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White Label Client Portal Software: Unlocking The Professional Side

This guide will help you find the best white label client portal software, which can help you present a much more professional front to the clients as well as automate the crucial parts of your business. 
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The competition is fiercer than ever.  

Nowadays, good quality of your product or service isn’t enough. You need impactful marketing strategies, enough budget to make yourself heard and seen, as well as a memorable concept that would make your brand stand out from the crowd.

Moreover, you need to do everything in your power to make yourself seem reliable, trustworthy, and professional — especially if your rates are high enough to warrant it.

And you can’t create such a front if your main hub of operations is your humble email inbox or you’re using third-party providers to deliver your services. It’s understandable if you do — we all want to minimize expenses and maximize profits — but your clients might not feel the same. 

The importance of client experience can’t be overstated enough. Good client experience can save an average product or service, while a bad client experience can doom a good product or service. Clients can be much more forgiving towards the brands they already like and trust, too, while negative feelings can result in not-so-great reviews that make it harder to attract new clients in the long run. 

That’s why it’s extremely important to ensure our clients are well-treated throughout the whole sales process; from the first inquiry to saying tearful goodbye. And if everything happens on a white label Client Portal software… even better!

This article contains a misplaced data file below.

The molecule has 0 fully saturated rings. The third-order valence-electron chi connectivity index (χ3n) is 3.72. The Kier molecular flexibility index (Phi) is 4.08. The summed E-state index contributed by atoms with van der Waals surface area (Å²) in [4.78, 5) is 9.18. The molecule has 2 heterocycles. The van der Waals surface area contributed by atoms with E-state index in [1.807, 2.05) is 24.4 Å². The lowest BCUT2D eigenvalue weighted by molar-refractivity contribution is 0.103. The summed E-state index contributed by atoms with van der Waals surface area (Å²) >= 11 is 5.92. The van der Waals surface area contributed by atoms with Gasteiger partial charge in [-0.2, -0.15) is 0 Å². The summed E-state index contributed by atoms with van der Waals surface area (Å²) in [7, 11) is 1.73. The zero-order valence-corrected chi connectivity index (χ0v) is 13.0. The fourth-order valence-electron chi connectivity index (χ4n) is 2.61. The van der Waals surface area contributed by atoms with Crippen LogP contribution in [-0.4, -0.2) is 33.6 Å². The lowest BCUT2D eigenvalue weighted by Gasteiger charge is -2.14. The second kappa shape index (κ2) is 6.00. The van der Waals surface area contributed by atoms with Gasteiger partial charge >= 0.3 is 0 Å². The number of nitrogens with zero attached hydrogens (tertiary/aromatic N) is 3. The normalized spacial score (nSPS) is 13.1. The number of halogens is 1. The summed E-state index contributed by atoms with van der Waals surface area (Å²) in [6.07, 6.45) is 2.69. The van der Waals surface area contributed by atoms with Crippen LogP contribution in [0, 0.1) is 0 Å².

White Label Portal: What Is That?

But first, what are white label portals? 

A Client Portal is a dedicated and password-protected space for clients to look up their requests and projects, assign new tasks, view and download all the documents, including invoices and quotes, as well as upload any files and talk to the team. 

Currently on the market, there are standalone Client Portals — like Ahsuite, Copilot, or Clinked — and those that are part of another software, usually for selling services online — like Zendo, HoneyBook, or Dubsado

The specific features of a Client Portal differ from software to software. Some offer a cursory glance into the project’s process and documents, while others offer clients a much more active role, where they can make decisions and finalize payments. This way, the collaboration proceeds much faster and eliminates the dreaded back-and-forth email exchanges.

Meanwhile, the white label aspect of Client Portals refers to branding. 

All the software has its own branding shown off in every possible place — email, domain, documents, and pages. For clients, that can be confusing, if not suspicious — why is there another company involved between me and the vendor? 

To mitigate that, you can choose software that offers white label functionality to replace the brand identity with your own. This way, all your communication will stay cohesive, proudly exhibiting your logos, colors, custom domain name, among others.